By Hilary Russ
(Reuters) - Atlantic City, New Jersey's cash-strapped gambling hub, says it made part of its April payment to its school district due on Friday, but the state says the city is a full month behind.
The disagreement may be one of semantics, but it highlights the bitter divide between state and local officials after a lawsuit by Governor Chris Christie's administration against the city that seeks to protect school payments.
The relationship between Christie and city officials has broken down. Christie says the local government failed to stem the bleeding and that the state should take control to break labor contracts.
Atlantic City Mayor Don Guardian called the takeover legislation a "fascist dictatorship." Christie called Guardian, who was initially supportive, a "liar."
Then came schools. In New Jersey, cities collect property taxes and then remit them to school districts. Atlantic City, likely to run out of cash soon, was supposed to pay $8.5 million by Friday as its latest monthly remittance.
The state Department of Education and local officials agree on one thing: that the city paid $4.25 million this week. But they disagree about what to call it.
The state claims that payment is only half the full amount due for March. The remainder of the March payment and the entire April payment are still owed, department spokesman David Saenz Jr. told Reuters.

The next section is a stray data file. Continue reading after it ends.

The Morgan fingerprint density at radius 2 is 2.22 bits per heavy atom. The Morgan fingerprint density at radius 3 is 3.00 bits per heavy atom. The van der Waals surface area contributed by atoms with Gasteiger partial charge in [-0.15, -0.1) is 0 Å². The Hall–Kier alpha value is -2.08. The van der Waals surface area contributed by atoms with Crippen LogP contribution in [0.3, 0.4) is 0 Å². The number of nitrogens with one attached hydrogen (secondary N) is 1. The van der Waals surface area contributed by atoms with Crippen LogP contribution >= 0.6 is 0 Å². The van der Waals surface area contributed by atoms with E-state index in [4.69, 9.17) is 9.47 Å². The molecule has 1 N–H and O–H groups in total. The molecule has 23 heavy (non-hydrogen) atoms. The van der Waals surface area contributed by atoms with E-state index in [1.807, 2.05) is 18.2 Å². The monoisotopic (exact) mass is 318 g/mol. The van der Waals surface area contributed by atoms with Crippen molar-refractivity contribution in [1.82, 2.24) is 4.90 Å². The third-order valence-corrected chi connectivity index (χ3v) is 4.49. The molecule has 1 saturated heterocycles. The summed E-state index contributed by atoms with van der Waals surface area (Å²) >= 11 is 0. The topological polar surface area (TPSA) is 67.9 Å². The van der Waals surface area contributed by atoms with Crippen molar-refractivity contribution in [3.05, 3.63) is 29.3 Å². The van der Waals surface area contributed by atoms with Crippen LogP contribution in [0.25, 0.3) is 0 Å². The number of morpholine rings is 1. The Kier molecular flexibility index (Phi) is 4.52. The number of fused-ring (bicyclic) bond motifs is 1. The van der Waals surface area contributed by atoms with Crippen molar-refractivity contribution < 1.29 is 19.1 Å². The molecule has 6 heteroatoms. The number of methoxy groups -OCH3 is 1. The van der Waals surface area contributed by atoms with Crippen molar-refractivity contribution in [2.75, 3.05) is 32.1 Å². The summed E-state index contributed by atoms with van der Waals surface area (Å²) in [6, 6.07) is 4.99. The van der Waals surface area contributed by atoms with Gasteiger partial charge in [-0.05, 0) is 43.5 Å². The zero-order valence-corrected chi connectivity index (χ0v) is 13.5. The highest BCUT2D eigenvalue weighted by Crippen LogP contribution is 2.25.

John Devlin, president of the Atlantic City School Board, told Reuters the payment was for April, that March was already paid, and that the district expects to receive the rest of the April revenue soon.
What explains the discrepancy? Devlin said there is an "obvious lack of communication" between state officials and Atlantic City's fiscal monitor, appointed by the state.
"The city's working well with us. The mayor has been very transparent," Devlin said, adding that schools will continue operating.
Saenz offered a different explanation, saying the city and district agreed to late payments earlier this fiscal year after the city missed a payment. The city essentially reset its clock, but Saenz said the missing month must still be paid and called the difference "a splitting of the hairs."
Guardian's chief of staff did not reply to requests for clarification. The mayor said in a statement that the state is "fully aware" of the city's actions and that "we have always made and will continue to make payments to the school district as one of our top priorities."
(Reporting by Hilary Russ in New Brunswick, N.J; Editing by Dan Grebler and Tom Brown)